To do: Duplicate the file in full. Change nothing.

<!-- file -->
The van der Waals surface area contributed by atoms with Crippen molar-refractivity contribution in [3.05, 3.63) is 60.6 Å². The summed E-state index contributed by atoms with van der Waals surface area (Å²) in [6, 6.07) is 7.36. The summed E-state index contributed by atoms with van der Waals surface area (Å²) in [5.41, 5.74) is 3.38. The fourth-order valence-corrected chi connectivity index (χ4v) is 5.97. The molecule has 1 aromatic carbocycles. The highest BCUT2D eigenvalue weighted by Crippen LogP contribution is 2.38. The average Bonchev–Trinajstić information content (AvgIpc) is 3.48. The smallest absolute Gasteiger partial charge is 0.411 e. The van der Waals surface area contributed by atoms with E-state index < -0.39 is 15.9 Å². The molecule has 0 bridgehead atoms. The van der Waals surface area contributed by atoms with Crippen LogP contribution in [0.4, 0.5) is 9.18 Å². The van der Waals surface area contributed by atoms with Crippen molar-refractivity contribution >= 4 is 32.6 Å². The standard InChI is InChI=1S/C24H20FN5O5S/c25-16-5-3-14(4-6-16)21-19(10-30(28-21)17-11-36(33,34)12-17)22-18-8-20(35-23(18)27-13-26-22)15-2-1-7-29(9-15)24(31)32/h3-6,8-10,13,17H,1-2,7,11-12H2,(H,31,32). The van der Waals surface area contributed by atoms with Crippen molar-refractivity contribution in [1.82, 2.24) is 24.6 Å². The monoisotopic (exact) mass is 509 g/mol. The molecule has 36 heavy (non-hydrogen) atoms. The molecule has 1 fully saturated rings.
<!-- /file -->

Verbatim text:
The van der Waals surface area contributed by atoms with Crippen molar-refractivity contribution in [3.05, 3.63) is 60.6 Å². The summed E-state index contributed by atoms with van der Waals surface area (Å²) in [6, 6.07) is 7.36. The summed E-state index contributed by atoms with van der Waals surface area (Å²) in [5.41, 5.74) is 3.38. The fourth-order valence-corrected chi connectivity index (χ4v) is 5.97. The molecule has 1 aromatic carbocycles. The highest BCUT2D eigenvalue weighted by Crippen LogP contribution is 2.38. The average Bonchev–Trinajstić information content (AvgIpc) is 3.48. The smallest absolute Gasteiger partial charge is 0.411 e. The van der Waals surface area contributed by atoms with E-state index < -0.39 is 15.9 Å². The molecule has 0 bridgehead atoms. The van der Waals surface area contributed by atoms with Crippen LogP contribution in [0.4, 0.5) is 9.18 Å². The van der Waals surface area contributed by atoms with Crippen molar-refractivity contribution >= 4 is 32.6 Å². The standard InChI is InChI=1S/C24H20FN5O5S/c25-16-5-3-14(4-6-16)21-19(10-30(28-21)17-11-36(33,34)12-17)22-18-8-20(35-23(18)27-13-26-22)15-2-1-7-29(9-15)24(31)32/h3-6,8-10,13,17H,1-2,7,11-12H2,(H,31,32). The van der Waals surface area contributed by atoms with Crippen molar-refractivity contribution in [1.82, 2.24) is 24.6 Å². The monoisotopic (exact) mass is 509 g/mol. The molecule has 36 heavy (non-hydrogen) atoms. The molecule has 1 fully saturated rings.